• 9. Groups9Murray Bowen photo by Andrea Maloney Schara (1979)http://ideastoaction.wordpress.com/2012/08/29/murray-bowen/
  • 10. 10
  • 11. 11ChimerasChimera di Arezzo, Museo Archeologico, Firenze
  • 12. Chimeras12Vad Drisse (2011)
  • 13. Chimeras12Vad Drisse (2011)Margulis et al. (2006)
  • 14. Chimeras13Invertebrates...http://in2uract.wordpress.com/2011/11/24/strengthening-your-immune-system/
  • 15. Chimeras14Alves et al.LemurFamily: Galagidaehttp://collections.burkemuseum.org/mtm/images/mtm_slideshows/3027712362_de1ae16a96_o.jpg
  • 16. Chimeras15
  • 17. Chimeras16http://neurosciencefundamentals.unsw.wikispaces.net/The+Neurons+that+Shaped+Our+Worldhttp://www.ted.com/talks/vs_ramachandran_the_neurons_that_shaped_civilization.html
  • 18. Consciousness17LemurFamily: Galagidaehttp://collections.burkemuseum.org/mtm/images/mtm_slideshows/3027712362_de1ae16a96_o.jpgGeorge Mobushttp://faculty.washington.edu/gmobus/Background/evolutionsTrajectory.html
  • 19. Consciousness18http://thecampbellgrp.com/glonal-network/
  • 20. 19SelvesGroupsEarthChimerasConsciousness
  • 21. 20
  • 22. 21http://evolutionschool.fc.ul.pt
  • 23. 22For there is, after all, one true tree of life, theunique pattern of evolutionary branchings thatactually happened. It exists. It is in principleknowable. We don’t know it all yet. By 2050 weshould—or if we do not, we shall have beendefeated only at the terminal twigs, by the sheernumber of species. ... [H]undreds of separategenes ... are found to corroborate each other’saccounts of the one true tree of life (Dawkins2003, p. 112; see also Eldredge 2005, p. 227).
  • 24. 23http://edge.org/conversation/lynn-margulis1938-2011
  • 25. SET - Serial Endosymbiosis Theory for the origin ofeukaryotic cells24http://img.scoop.co.nz/stories/images/0903/a8de5c88b14851860daa.jpegImage courtesy of Lynn Margulis
  • 26. 25http://img.scoop.co.nz/stories/images/0903/a8de5c88b14851860daa.jpegImage courtesy of Lynn Margulis
  • 27. 26
  • 28. 26
  • 29. 27Virolution at the pro- and eukaryotic levelVillarreal & Ryan
  • 30. 281957Molecular phylogen.SSU rRNA (Woese)19871990s on 2004
  • 31. 29W. Ford Doolittle1957In the case of higher plants and animals, species canbe grouped into genera, families, and orders on thebasis of their evolutionary relationships, or phylogeny.Such classifications are called natural classifications. Inthe bacteria, however, only a few broad lines ofevolution are dimly perceivable, and the finer details ofphylogeny remain completely obscure. The existingsemiofficial classification of bacteria, Bergey’s Manual,is thus an arbitrary one, and is useful only to the limitedextent that it serves as a ‘‘key’’ for identification.(Steiner et al. 1957)Phylogeny of bacteria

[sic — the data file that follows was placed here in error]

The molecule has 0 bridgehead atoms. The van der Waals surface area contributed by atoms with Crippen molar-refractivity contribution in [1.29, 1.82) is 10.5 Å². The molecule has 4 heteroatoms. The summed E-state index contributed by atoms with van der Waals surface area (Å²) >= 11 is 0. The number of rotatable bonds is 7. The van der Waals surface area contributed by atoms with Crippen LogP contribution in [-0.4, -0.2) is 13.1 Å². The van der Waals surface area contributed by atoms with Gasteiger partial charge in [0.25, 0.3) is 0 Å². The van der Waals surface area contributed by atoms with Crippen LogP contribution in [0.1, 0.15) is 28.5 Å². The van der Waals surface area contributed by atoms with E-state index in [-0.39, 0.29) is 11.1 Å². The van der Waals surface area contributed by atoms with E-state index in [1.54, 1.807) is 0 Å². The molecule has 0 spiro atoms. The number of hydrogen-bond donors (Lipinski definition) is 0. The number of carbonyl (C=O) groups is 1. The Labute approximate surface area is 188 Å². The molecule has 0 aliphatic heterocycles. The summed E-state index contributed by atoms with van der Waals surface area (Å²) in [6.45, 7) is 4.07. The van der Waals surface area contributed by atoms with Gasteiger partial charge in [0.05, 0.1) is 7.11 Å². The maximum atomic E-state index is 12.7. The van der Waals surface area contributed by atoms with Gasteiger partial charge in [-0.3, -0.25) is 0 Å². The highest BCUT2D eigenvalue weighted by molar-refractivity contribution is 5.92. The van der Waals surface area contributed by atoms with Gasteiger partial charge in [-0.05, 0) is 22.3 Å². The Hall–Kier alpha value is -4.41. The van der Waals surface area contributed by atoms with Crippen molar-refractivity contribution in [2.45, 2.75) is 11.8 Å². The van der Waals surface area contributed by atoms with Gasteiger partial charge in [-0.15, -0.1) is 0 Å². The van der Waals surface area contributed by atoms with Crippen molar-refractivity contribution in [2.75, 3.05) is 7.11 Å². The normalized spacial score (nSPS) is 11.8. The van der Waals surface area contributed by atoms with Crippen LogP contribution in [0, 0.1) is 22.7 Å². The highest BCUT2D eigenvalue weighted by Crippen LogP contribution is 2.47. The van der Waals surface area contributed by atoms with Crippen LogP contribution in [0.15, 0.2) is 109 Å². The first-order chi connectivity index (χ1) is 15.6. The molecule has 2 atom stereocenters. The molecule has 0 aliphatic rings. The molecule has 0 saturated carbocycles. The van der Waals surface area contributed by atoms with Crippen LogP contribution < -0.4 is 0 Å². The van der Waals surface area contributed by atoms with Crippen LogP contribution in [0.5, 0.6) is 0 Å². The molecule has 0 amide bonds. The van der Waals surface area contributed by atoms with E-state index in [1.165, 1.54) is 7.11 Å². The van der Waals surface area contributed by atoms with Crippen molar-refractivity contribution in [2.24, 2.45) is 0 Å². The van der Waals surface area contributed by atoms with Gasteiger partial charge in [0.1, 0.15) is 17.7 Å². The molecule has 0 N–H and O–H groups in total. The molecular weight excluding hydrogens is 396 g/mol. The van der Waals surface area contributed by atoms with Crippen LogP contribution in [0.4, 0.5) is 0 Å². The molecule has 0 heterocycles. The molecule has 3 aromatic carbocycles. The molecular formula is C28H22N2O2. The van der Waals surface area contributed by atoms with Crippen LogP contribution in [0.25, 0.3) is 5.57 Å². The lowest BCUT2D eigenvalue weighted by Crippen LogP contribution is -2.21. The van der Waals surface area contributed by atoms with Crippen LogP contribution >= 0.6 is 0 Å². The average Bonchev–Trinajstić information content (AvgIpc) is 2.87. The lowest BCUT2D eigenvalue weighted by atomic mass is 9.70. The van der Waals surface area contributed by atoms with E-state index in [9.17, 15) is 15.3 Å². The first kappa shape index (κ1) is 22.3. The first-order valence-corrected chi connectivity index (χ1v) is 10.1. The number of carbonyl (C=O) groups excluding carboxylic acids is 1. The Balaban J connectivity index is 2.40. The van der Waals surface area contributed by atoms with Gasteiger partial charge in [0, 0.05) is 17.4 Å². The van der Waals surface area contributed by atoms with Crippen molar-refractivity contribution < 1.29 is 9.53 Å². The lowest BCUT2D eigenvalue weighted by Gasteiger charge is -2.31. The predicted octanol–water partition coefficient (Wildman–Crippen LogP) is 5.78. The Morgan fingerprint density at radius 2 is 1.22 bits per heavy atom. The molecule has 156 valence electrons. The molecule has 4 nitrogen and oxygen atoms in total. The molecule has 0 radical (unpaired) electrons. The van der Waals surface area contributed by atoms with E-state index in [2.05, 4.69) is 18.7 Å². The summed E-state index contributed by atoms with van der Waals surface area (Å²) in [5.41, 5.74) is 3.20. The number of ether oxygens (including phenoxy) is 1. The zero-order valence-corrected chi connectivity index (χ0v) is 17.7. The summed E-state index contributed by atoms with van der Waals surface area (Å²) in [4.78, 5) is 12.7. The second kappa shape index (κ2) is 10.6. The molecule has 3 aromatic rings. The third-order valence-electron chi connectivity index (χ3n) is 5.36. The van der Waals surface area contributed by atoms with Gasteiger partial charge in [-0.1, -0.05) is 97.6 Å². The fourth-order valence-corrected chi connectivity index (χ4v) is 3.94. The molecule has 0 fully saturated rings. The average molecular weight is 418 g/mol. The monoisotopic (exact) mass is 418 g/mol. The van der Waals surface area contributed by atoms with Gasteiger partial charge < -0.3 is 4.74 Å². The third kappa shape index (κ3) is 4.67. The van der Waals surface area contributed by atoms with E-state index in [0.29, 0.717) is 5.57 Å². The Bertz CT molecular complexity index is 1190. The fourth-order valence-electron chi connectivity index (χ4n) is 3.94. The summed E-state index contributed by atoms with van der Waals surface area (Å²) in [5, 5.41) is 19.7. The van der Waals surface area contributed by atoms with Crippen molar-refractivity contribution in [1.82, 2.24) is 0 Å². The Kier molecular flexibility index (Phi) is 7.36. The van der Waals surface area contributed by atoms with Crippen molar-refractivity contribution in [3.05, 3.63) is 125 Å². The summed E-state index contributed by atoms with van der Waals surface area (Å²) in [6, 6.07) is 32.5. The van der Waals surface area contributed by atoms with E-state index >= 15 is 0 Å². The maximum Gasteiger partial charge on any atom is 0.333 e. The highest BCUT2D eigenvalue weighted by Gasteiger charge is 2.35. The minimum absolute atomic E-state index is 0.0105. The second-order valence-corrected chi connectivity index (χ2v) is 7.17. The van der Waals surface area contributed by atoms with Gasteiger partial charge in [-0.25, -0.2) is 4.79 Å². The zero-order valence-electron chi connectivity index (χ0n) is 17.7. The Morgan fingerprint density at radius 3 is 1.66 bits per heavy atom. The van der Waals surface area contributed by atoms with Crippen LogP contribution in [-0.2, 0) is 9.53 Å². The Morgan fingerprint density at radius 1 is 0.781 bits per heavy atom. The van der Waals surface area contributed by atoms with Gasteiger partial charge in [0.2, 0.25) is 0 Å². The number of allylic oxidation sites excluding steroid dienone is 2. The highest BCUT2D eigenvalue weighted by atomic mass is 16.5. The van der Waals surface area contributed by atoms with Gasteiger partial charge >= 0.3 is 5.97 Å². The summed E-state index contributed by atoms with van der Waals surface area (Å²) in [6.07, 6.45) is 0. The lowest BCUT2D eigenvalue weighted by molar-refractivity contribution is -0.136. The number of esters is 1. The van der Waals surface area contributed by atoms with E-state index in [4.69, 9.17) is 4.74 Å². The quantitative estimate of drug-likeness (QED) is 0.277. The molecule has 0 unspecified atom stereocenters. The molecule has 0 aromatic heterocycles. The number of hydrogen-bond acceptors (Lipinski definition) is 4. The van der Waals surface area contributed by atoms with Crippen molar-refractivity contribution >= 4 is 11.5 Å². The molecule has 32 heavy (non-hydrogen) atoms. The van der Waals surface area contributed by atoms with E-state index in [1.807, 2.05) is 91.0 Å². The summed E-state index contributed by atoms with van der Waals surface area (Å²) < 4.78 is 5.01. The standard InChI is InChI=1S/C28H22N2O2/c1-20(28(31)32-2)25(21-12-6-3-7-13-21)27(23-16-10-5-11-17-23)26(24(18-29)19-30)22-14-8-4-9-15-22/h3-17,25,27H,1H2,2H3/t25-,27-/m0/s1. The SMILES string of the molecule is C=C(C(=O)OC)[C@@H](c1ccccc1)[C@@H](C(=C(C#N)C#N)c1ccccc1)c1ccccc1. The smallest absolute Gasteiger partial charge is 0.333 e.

• 32. 30W. Ford Doolittle1957Phylogeny of bacteriaMolecular phylogen.phylogenies based on the sequences of ‘‘informationalmacromolecules’’ are not only more unambiguouslyquantifiable but closer to what it is that actually evolves—genes and the genome....extend the universal Tree of Life downward to itsdeepest roots among the prokaryotes
  • 33. 31W. Ford Doolittle1957Phylogeny of bacteriaMolecular phylogen.SSU rRNA (Woese)
  • 34. 32W. Ford Doolittle1957Phylogeny of bacteriaMolecular phylogen.SSU rRNA (Woese)Lateral, Horizontal gene transfer at the prokaryotic level:gene donations of bacteria: e.g. resistance of bacteria againstantibiotics
  • 35. 32W. Ford Doolittle1957Phylogeny of bacteriaMolecular phylogen.SSU rRNA (Woese)Lateral, Horizontal gene transfer at the prokaryotic level:gene donations of bacteria: e.g. resistance of bacteria againstantibiotics...microbiologists had uncovered a phenomenon thatmight have given them cause to worry that theevolution of genes might not always be tree-like, andthat gene trees might not always be species trees.
  • 36. 33W. Ford Doolittle1957Phylogeny of bacteriaMolecular phylogen.SSU rRNA (Woese)Why few of us thought that LGT wouldinterfere seriously with universal treeconstruction is an interesting question forthe historian and sociologist...
  • 37. 34W. Ford Doolittle1957Phylogeny of bacteriaMolecular phylogen.SSU rRNA (Woese)1987In the extreme, interspeciesexchanges of genes could beso rampant, so broadspread,that a bacterium would notactually have a history in itsown right; it would be anevolutionary chimera, acollection of genes (or geneclusters), each with its ownhistory...
  • 38. 35W. Ford Doolittle1957Phylogeny of bacteriaMolecular phylogen.SSU rRNA (Woese)1987Fortunately the matter isexperimentally decidable.Were an organism anevolutionary chimera, then itsvarious chronometers wouldyield different, conflictingphylogenies.
  • 39. 36W. Ford Doolittle1957Phylogeny of bacteriaMolecular phylogen.SSU rRNA (Woese)19871990s on
  • 40. 37W. Ford Doolittle1957Phylogeny of bacteriaMolecular phylogen.SSU rRNA (Woese)19871990s onAssessing how many of a genomes’ geneshave been laterally transferred at some time inits history will always be technically difficult andfraught with definitional problems, although fewwould now claim that the fraction is less thanone half, and many would accept that it is morethan 95%. It turns out to be simpler to ask howmany and which genes might possibly haveavoided LGT in the last four billion years.
  • 41. 38W. Ford Doolittle1957Phylogeny of bacteriaMolecular phylogen.SSU rRNA (Woese)19871990s on
  • 42. 39W. Ford Doolittle1957Phylogeny of bacteriaMolecular phylogen.SSU rRNA (Woese)19871990s on
  • 43. 40Network diagramscombines both horizontal and vertical evolutionary events in prokaryotesDagan and Martin, 2009: 2190